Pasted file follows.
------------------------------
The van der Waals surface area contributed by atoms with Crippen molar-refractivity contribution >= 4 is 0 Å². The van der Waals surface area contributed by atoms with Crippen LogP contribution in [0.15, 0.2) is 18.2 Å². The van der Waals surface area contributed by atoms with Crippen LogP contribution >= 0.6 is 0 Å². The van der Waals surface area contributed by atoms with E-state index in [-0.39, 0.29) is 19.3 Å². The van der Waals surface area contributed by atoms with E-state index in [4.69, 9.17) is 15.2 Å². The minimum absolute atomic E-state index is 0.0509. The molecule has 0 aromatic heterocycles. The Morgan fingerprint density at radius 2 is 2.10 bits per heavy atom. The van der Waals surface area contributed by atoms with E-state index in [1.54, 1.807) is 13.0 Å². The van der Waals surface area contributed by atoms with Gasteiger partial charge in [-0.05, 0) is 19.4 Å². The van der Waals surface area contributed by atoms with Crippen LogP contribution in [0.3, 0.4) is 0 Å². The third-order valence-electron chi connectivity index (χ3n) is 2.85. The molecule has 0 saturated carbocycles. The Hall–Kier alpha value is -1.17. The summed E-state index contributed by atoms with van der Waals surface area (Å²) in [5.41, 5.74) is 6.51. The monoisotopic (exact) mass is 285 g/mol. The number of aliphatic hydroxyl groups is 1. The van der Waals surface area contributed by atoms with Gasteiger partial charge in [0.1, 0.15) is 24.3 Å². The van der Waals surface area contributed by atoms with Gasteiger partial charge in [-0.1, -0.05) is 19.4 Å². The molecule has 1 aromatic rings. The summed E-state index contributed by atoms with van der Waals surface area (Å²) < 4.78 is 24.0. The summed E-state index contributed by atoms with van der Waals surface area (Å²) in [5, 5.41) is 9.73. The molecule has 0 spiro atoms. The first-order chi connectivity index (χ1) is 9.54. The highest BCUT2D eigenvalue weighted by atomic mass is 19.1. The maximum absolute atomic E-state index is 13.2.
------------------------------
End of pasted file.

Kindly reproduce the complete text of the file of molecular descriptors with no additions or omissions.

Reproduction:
The van der Waals surface area contributed by atoms with Crippen molar-refractivity contribution >= 4 is 0 Å². The van der Waals surface area contributed by atoms with Crippen LogP contribution in [0.15, 0.2) is 18.2 Å². The van der Waals surface area contributed by atoms with Crippen LogP contribution >= 0.6 is 0 Å². The van der Waals surface area contributed by atoms with E-state index in [-0.39, 0.29) is 19.3 Å². The van der Waals surface area contributed by atoms with E-state index in [4.69, 9.17) is 15.2 Å². The minimum absolute atomic E-state index is 0.0509. The molecule has 0 aromatic heterocycles. The Morgan fingerprint density at radius 2 is 2.10 bits per heavy atom. The van der Waals surface area contributed by atoms with E-state index in [1.54, 1.807) is 13.0 Å². The van der Waals surface area contributed by atoms with Gasteiger partial charge in [-0.05, 0) is 19.4 Å². The van der Waals surface area contributed by atoms with Crippen LogP contribution in [0.3, 0.4) is 0 Å². The third-order valence-electron chi connectivity index (χ3n) is 2.85. The molecule has 0 saturated carbocycles. The Hall–Kier alpha value is -1.17. The summed E-state index contributed by atoms with van der Waals surface area (Å²) in [5.41, 5.74) is 6.51. The monoisotopic (exact) mass is 285 g/mol. The number of aliphatic hydroxyl groups is 1. The van der Waals surface area contributed by atoms with Gasteiger partial charge in [0.1, 0.15) is 24.3 Å². The van der Waals surface area contributed by atoms with Gasteiger partial charge in [-0.1, -0.05) is 19.4 Å². The molecule has 1 aromatic rings. The summed E-state index contributed by atoms with van der Waals surface area (Å²) < 4.78 is 24.0. The summed E-state index contributed by atoms with van der Waals surface area (Å²) in [5, 5.41) is 9.73. The molecule has 0 spiro atoms. The first-order chi connectivity index (χ1) is 9.54. The highest BCUT2D eigenvalue weighted by atomic mass is 19.1. The maximum absolute atomic E-state index is 13.2.